Aim: To test the extent to which the vertical structure of tropical forests is determined by environment, forest structure or biogeographical history. Location: Pan-tropical. Methods: Using height and diameter data from 20,497 trees in 112 non-contiguous plots, asymptotic maximum height (H AM) and height-diameter relationships were computed with nonlinear mixed effects (NLME) models to: (1) test for environmental and structural causes of differences among plots, and (2) test if there were continental differences once environment and structure were accounted for; persistence of differences may imply the importance of biogeography for vertical forest structure. NLME analyses for floristic subsets of data (only/excluding Fabaceae and only/excluding Dipterocarpaceae individuals) were used to examine whether family-level patterns revealed biogeographical explanations of cross-continental differences. Results: H AM and allometry were significantly different amongst continents. H AM was greatest in Asian forests (58.3 ± 7.5m, 95% CI), followed by forests in Africa (45.1 ± 2.6m), America (35.8 ± 6.0m) and Australia (35.0 ± 7.4m), and height-diameter relationships varied similarly; for a given diameter, stems were tallest in Asia, followed by Africa, America and Australia. Precipitation seasonality, basal area, stem density, solar radiation and wood density each explained some variation in allometry and H AM yet continental differences persisted even after these were accounted for. Analyses using floristic subsets showed that significant continental differences in H AM and allometry persisted in all cases. Main conclusions: Tree allometry and maximum height are altered by environmental conditions, forest structure and wood density. Yet, even after accounting for these, tropical forest architecture varies significantly from continent to continent. The greater stature of tropical forests in Asia is not directly determined by the dominance of the family Dipterocarpaceae, as on average non-dipterocarps are equally tall. We hypothesise that dominant large-statured families create conditions in which only tall species can compete, thus perpetuating a forest dominated by tall individuals from diverse families. © 2012 Blackwell Publishing Ltd.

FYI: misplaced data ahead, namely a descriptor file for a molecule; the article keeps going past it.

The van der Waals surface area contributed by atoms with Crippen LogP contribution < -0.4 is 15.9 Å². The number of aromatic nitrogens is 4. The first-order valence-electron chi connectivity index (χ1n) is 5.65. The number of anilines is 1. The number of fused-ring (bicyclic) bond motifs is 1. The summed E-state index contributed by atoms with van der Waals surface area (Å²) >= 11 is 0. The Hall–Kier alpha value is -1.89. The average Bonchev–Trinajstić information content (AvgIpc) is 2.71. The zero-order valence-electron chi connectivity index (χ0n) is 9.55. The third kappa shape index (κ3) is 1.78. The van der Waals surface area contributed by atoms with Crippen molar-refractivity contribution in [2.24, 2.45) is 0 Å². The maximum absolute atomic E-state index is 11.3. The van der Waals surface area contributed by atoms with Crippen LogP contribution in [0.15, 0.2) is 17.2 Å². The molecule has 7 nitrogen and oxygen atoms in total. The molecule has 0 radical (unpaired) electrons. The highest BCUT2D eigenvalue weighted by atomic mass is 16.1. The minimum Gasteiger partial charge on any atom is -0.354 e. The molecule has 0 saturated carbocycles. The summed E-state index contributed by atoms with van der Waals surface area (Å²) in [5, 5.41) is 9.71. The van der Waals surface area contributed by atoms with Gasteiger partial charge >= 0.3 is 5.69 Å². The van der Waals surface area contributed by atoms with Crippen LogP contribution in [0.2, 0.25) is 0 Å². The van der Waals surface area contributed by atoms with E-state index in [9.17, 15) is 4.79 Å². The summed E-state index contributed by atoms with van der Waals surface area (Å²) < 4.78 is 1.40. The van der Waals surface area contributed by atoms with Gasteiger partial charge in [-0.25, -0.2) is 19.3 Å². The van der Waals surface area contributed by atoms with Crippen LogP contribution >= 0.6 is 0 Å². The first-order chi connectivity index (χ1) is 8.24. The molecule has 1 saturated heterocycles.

News Article | November 7, 2016